Passenger Lists: San Francisco 1800s


SS Sonora

Arrive San Francisco

January 26, 1863
SS Sonora 
Captain W.F. Lapidge
From Panama


The steamer Sonora left San Francisco December 20th, at 4 p.m. December 27th, at 9:30 a.m., arrived at Manzanillo; received freight and treasure and left at 11:30 a.m. December 28th, at 2:30 a.m., exchanged signals with Company's steamer St. Louis bound northward; at 3:30 p.m. arrived at Acapulco, received fresh supplies and coal, and sailed at 6 p.m. January 2d, at 10 p.m., exchanged signals with Company's steamer Golden Age, bound northward. January 3d, passed steamerGuatemala at 6:30 a.m. and arrived at Panama at midnight.

Returning, left Panama January 11th, at 2:45 a.m.; January 13th, at 3:40 a.m., passed steamer Constitution, bound South. January 17th, 2:30 a.m., arrived at Acapulco, received fresh supplies and coal and left at 1:30 p.m. Spoke steamer St. Louis bound Southward at 7:30 p.m.; were boarded by a boat from the French war steamer Diamant. January 25th, at 6 p.m., arrived at San Francisco. Left at Panama, U.S. ships Lancaster and St. Mary's, steamer Hermann, and coal ship Bazaar.

U. S. S. Frigate Saraac.

Left at Acapulco U.S.S. Saranac, and American ships Carlyle and (Ed Note: Name eliminated from article), with coal for Panama Steamship Company.

The steamer Hermann arrived at Panama January 8th, at 1 p.m., and would probably leave (with passengers from New York, per America, December 11th), on the 13th January.

Monday, January 26, 1863, Daily Alta California, San Francisco, California,


French bombarding Acapulco.

Four French men-of-war, with the Commandant of the French squadron in the pacific, bombarded Acapulco for three days.

We are without full particulars, save that the squadron entered Acapulco on the 16th inst., and fired shells into the town (which was almost wholly deserted) for three days, killing some twelve or thirteen Mexicans. Their fire was returned from one of the forts by a German, assisted by a few men, who took the affair very coolly. Some of his shells did considerable damage to the fleet, one of them passing through one of the vessels. . .

Tuesday Morning, January 27, 1863, Daily Alta California, San Francisco


Acapulco, January 16, 1863

Editors Alta: As chance would have it -- the same day that we arrived at this port, on the 8th inst., the four French vessels of war did the same, lying off the harbor in company with the U.S. steamerSaranac. The Constitution entered the harbor without hindrance, but did not land any other passengers. The people of the town sought refuge in the neighboring hills. The people of the town sought refuge in the neighboring hills. Fancy the hurry in which I had to land with my goods and effects in the midst of the confusion. Fortunately nothing occurred that afternoon, and at night I took all my things to my house. Next day the vessels anchored at 10 a.m. and the little steamerDiamant along came up to notify the Commandant-in-Chief . . .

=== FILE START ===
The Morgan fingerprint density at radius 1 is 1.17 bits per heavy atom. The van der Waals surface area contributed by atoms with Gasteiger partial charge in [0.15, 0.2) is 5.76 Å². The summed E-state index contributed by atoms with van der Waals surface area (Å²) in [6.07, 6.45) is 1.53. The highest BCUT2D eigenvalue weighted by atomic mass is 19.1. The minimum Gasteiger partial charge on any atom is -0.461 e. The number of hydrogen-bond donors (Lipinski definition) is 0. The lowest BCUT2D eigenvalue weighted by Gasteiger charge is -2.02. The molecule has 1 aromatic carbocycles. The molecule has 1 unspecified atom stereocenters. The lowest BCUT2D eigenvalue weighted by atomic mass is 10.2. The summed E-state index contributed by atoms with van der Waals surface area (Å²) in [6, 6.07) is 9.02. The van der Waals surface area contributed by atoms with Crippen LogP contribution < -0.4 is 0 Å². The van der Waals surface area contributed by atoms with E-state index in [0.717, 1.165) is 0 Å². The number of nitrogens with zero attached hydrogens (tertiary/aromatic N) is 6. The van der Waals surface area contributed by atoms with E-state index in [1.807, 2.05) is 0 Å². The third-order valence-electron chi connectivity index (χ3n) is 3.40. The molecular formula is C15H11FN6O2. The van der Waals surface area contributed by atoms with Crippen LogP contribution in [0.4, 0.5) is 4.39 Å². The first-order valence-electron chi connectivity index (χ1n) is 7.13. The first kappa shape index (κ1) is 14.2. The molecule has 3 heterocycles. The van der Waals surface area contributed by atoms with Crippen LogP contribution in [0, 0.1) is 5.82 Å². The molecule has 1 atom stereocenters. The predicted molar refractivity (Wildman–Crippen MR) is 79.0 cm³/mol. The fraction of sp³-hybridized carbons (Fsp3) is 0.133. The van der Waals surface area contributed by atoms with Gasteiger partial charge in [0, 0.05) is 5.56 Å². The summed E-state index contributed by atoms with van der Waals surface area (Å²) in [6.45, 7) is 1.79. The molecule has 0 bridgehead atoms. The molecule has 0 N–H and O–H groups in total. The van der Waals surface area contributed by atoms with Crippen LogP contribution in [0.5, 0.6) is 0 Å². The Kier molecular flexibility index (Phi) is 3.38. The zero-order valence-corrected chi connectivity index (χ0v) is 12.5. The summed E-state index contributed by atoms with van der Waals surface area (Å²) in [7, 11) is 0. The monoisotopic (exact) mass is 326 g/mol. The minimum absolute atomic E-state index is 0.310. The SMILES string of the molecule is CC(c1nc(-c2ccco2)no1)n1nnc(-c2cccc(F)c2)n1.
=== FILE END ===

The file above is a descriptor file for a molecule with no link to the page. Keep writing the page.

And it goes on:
3,615 packages freight.

Consignees: H.W. Wadsworth; E.H. Parker; G. Howes & Co.; A.P. Fuller; Hooker & Co.; J.B. Newton & Co.; C.H. Strybing; M. Speyer; C.A. Lowe & Co.; Allen & Spier; D. Christie; H. Sharp & Co.; Main & Winchester; Commanding Officer U.S. Navy Yard; N. Gray; A.S. Rosenbaum; S. Rich & Bros; S.A. Wood; Hellmann Bros & Co.; Wells, Fargo & Co.; A.B. Forbes; Juan V. Terrpon; Lazard Freres; Godchaus Bros; A. De Silas; Lanzenberg & Co.; Davidson & May; L. Herman & Co.


P.W. Ames, U.S.N.
Miss Baillie and servant
C. Bartlett
D. Batione
D.B. Blair
Rev. A.B. Clark and wife
Mrs. A.F. Dentzel
Carrie Eason
Bridget Gilmore
Dr. V.S. Green, U.S.N.
Miss Hall
Mrs. M.A. Hefley
Jacob Hess
Capt. W.E. Hopkins, U.S.N. 
Mrs. Mary Hurlbart and three children
Jno. Jones and wife
Isaac Levy
Miss M.P. Norton
Ed Packe
Mrs. G.W. Palmer
J.H. Phillips
Mrs. Philllips
Alice Ridgeway
Mrs. Roundtree and two children
Mr. Selfridge
Mrs. Smith
C. Smith, U.S.N.
J.B. Sweet, U.S.N.
Capt. Swift
Mrs. Terwilliger
Uriah Wood and wife
and 320 other passengers

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Maritime Nations, Ships, Sea Captains, Merchants, Merchandise, Ship Passengers and VIPs sailing into San Francisco during the 1800s.



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Sources: As noted on entries and through research centers including National Archives, San Bruno, California; CDNC: California Digital Newspaper Collection; San Francisco Main Library History Collection; and Maritime Museums and Collections in Australia, China, Denmark, England, Finland, Germany, Ireland, Wales, Norway, Scotland, Spain, Sweden, etc.

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